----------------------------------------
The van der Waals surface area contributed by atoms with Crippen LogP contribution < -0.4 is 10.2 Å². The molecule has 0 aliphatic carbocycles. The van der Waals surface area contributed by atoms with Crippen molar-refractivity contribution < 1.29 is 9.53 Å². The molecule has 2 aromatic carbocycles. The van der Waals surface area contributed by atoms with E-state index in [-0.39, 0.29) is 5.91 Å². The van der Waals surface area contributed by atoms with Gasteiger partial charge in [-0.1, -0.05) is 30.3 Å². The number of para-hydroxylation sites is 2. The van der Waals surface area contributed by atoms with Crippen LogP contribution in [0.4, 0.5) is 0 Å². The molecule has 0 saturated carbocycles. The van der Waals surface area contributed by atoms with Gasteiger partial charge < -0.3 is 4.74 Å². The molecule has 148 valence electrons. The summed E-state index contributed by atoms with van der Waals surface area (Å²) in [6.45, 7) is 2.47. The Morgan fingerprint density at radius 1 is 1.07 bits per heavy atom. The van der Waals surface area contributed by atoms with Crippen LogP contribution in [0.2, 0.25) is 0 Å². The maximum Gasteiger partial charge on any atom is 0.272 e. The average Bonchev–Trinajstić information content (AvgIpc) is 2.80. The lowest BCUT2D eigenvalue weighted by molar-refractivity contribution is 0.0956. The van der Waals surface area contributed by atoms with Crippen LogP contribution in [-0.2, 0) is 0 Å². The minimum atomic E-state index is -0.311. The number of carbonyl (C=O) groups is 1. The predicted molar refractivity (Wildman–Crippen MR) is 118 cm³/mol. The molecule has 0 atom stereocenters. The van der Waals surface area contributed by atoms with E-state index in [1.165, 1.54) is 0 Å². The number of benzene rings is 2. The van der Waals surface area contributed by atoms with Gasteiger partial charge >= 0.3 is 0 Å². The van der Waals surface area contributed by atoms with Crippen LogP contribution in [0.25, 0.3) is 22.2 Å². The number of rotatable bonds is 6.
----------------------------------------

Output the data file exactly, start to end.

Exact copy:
The van der Waals surface area contributed by atoms with Crippen LogP contribution < -0.4 is 10.2 Å². The molecule has 0 aliphatic carbocycles. The van der Waals surface area contributed by atoms with Crippen molar-refractivity contribution < 1.29 is 9.53 Å². The molecule has 2 aromatic carbocycles. The van der Waals surface area contributed by atoms with E-state index in [-0.39, 0.29) is 5.91 Å². The van der Waals surface area contributed by atoms with Gasteiger partial charge in [-0.1, -0.05) is 30.3 Å². The number of para-hydroxylation sites is 2. The van der Waals surface area contributed by atoms with Crippen LogP contribution in [0.4, 0.5) is 0 Å². The molecule has 0 saturated carbocycles. The van der Waals surface area contributed by atoms with Gasteiger partial charge < -0.3 is 4.74 Å². The molecule has 148 valence electrons. The summed E-state index contributed by atoms with van der Waals surface area (Å²) in [6.45, 7) is 2.47. The Morgan fingerprint density at radius 1 is 1.07 bits per heavy atom. The van der Waals surface area contributed by atoms with Crippen LogP contribution in [0.2, 0.25) is 0 Å². The maximum Gasteiger partial charge on any atom is 0.272 e. The average Bonchev–Trinajstić information content (AvgIpc) is 2.80. The lowest BCUT2D eigenvalue weighted by molar-refractivity contribution is 0.0956. The van der Waals surface area contributed by atoms with Crippen LogP contribution in [-0.2, 0) is 0 Å². The minimum atomic E-state index is -0.311. The number of carbonyl (C=O) groups is 1. The predicted molar refractivity (Wildman–Crippen MR) is 118 cm³/mol. The molecule has 0 atom stereocenters. The van der Waals surface area contributed by atoms with E-state index in [1.165, 1.54) is 0 Å². The number of benzene rings is 2. The van der Waals surface area contributed by atoms with Gasteiger partial charge >= 0.3 is 0 Å². The van der Waals surface area contributed by atoms with Crippen LogP contribution in [0.25, 0.3) is 22.2 Å². The number of rotatable bonds is 6.